The Democratic National Committee's 50-state canvass this weekend in support of President Obama's budget proposals marks the beginning of a months-long election-style campaign and includes several elements not previously disclosed, including automated telephone calls.
The calls, from DNC chairman Tim Kaine, the governor of Virginia, ask recipients to call their members of Congress and press them to support Obama's health care, education and energy agenda.
Obama's political team hopes to use the budget process to pass hundreds of billions of dollars worth of downpayments on his two signature domestic policy priorities.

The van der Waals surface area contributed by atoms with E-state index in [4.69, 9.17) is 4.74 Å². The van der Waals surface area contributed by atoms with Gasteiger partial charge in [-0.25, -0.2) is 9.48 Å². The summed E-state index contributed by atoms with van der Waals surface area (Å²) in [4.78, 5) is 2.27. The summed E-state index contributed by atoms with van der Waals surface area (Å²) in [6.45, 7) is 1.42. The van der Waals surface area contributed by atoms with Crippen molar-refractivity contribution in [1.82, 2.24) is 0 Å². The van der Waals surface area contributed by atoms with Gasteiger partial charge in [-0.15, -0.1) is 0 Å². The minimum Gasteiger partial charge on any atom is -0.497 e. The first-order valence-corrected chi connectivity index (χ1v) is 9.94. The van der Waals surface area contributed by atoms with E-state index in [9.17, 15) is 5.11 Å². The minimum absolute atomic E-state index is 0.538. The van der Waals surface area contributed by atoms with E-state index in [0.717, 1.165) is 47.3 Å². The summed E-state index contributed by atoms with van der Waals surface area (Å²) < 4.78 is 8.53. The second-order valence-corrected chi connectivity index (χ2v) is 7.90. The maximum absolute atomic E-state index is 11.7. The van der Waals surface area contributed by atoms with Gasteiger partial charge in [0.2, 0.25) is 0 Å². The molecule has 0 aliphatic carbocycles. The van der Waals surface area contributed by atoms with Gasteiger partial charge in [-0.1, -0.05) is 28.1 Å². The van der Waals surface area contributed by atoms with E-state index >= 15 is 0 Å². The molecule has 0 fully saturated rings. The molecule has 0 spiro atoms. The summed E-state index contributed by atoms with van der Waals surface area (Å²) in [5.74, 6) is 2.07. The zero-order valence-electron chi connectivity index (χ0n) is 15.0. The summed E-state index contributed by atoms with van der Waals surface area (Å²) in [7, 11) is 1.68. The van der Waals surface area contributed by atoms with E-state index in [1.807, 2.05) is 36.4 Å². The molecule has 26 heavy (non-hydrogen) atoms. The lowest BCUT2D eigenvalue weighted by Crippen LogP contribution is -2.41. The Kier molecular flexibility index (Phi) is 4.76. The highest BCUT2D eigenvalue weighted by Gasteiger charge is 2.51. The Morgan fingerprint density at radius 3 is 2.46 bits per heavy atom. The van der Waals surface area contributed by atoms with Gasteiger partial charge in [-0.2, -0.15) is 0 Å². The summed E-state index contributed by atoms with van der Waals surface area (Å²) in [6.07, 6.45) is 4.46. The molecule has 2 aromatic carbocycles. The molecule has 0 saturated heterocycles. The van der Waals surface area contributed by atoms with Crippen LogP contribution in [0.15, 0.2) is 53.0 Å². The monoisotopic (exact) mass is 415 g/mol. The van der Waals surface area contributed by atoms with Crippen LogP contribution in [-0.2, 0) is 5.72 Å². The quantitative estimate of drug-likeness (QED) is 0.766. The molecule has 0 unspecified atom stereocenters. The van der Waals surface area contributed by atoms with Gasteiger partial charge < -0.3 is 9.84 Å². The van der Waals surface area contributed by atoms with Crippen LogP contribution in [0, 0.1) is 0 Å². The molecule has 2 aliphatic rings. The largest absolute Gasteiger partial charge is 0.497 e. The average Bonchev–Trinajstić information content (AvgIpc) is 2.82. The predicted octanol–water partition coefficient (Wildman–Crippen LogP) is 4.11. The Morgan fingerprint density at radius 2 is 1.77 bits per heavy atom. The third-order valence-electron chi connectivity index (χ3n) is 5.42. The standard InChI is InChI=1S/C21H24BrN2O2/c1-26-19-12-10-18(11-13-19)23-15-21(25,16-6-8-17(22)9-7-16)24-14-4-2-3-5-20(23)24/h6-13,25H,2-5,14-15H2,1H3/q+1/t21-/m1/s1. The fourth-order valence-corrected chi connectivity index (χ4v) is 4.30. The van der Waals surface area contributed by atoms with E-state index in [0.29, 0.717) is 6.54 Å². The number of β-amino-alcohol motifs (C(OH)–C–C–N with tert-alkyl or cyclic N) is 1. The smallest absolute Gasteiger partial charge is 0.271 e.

"What we're really saying," said a Democratic strategist involved in the campaign, "is that this is a budget here, but all of these pieces...they're so central to function the economy, and this budget is a downpayment on any substantive reform that the president seeks on those - in those areas. If President Obama doesn't get a significant placeholder for health care reform, what are the prospects that you're going to get that going forward?"
The same is true, the strategist said, of Obama's energy and education reform proposals.
Republicans and Moderate Democrats in Congress are balking at using budget rules to rush through significant changes to current policy.